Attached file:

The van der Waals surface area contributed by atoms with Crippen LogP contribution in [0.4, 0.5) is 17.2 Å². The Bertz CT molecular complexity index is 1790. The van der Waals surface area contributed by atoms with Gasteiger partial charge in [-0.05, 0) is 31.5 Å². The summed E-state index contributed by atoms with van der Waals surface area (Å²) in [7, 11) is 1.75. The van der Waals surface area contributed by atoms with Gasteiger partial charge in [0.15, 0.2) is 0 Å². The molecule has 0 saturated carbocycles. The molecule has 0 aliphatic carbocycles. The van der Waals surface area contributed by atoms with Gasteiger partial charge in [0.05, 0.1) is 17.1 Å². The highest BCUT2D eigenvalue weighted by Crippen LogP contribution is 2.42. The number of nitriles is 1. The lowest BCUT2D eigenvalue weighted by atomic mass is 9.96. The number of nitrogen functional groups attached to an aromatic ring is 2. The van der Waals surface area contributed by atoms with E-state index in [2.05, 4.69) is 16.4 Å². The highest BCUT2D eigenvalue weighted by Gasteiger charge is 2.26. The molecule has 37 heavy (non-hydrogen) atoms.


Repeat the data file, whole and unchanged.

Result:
The van der Waals surface area contributed by atoms with Crippen LogP contribution in [0.4, 0.5) is 17.2 Å². The Bertz CT molecular complexity index is 1790. The van der Waals surface area contributed by atoms with Gasteiger partial charge in [-0.05, 0) is 31.5 Å². The summed E-state index contributed by atoms with van der Waals surface area (Å²) in [7, 11) is 1.75. The van der Waals surface area contributed by atoms with Gasteiger partial charge in [0.15, 0.2) is 0 Å². The molecule has 0 saturated carbocycles. The molecule has 0 aliphatic carbocycles. The van der Waals surface area contributed by atoms with Gasteiger partial charge in [0.05, 0.1) is 17.1 Å². The highest BCUT2D eigenvalue weighted by Crippen LogP contribution is 2.42. The number of nitriles is 1. The lowest BCUT2D eigenvalue weighted by atomic mass is 9.96. The number of nitrogen functional groups attached to an aromatic ring is 2. The van der Waals surface area contributed by atoms with E-state index in [2.05, 4.69) is 16.4 Å². The highest BCUT2D eigenvalue weighted by Gasteiger charge is 2.26. The molecule has 37 heavy (non-hydrogen) atoms.